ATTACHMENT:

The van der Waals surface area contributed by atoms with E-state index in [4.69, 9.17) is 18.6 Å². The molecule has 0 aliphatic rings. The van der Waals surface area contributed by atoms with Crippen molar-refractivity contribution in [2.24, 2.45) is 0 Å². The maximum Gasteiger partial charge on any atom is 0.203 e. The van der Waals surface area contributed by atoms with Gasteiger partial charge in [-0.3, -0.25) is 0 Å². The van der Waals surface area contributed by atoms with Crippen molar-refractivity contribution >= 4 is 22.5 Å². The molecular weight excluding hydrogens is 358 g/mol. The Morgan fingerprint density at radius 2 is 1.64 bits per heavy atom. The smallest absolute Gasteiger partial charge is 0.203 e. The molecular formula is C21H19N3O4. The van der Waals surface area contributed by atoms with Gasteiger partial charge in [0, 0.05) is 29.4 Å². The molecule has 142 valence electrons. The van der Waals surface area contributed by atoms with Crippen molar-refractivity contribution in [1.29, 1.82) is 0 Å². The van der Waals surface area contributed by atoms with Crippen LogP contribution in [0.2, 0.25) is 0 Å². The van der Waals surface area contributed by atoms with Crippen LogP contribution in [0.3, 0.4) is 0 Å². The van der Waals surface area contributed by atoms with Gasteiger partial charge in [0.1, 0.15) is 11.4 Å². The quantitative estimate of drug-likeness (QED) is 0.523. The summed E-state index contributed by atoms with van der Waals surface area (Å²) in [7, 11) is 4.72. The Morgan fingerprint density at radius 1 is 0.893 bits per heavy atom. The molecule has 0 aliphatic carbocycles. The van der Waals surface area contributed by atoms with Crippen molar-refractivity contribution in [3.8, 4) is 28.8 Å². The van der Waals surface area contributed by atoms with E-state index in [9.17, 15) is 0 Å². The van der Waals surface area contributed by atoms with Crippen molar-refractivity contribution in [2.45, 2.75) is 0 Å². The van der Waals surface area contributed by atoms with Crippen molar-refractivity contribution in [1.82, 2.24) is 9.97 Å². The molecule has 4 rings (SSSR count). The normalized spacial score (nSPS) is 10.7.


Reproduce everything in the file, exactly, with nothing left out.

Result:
The van der Waals surface area contributed by atoms with E-state index in [4.69, 9.17) is 18.6 Å². The molecule has 0 aliphatic rings. The van der Waals surface area contributed by atoms with Crippen molar-refractivity contribution in [2.24, 2.45) is 0 Å². The maximum Gasteiger partial charge on any atom is 0.203 e. The van der Waals surface area contributed by atoms with Gasteiger partial charge in [-0.3, -0.25) is 0 Å². The van der Waals surface area contributed by atoms with Crippen molar-refractivity contribution >= 4 is 22.5 Å². The molecular weight excluding hydrogens is 358 g/mol. The Morgan fingerprint density at radius 2 is 1.64 bits per heavy atom. The smallest absolute Gasteiger partial charge is 0.203 e. The molecular formula is C21H19N3O4. The van der Waals surface area contributed by atoms with Gasteiger partial charge in [0, 0.05) is 29.4 Å². The molecule has 142 valence electrons. The van der Waals surface area contributed by atoms with Crippen molar-refractivity contribution in [1.29, 1.82) is 0 Å². The van der Waals surface area contributed by atoms with Crippen LogP contribution in [0.2, 0.25) is 0 Å². The van der Waals surface area contributed by atoms with Crippen LogP contribution in [0.3, 0.4) is 0 Å². The van der Waals surface area contributed by atoms with Gasteiger partial charge in [0.1, 0.15) is 11.4 Å². The quantitative estimate of drug-likeness (QED) is 0.523. The summed E-state index contributed by atoms with van der Waals surface area (Å²) in [7, 11) is 4.72. The Morgan fingerprint density at radius 1 is 0.893 bits per heavy atom. The molecule has 0 aliphatic carbocycles. The van der Waals surface area contributed by atoms with Crippen molar-refractivity contribution in [3.8, 4) is 28.8 Å². The van der Waals surface area contributed by atoms with E-state index in [9.17, 15) is 0 Å². The van der Waals surface area contributed by atoms with Crippen molar-refractivity contribution in [2.45, 2.75) is 0 Å². The van der Waals surface area contributed by atoms with Crippen molar-refractivity contribution in [1.82, 2.24) is 9.97 Å². The molecule has 4 rings (SSSR count). The normalized spacial score (nSPS) is 10.7.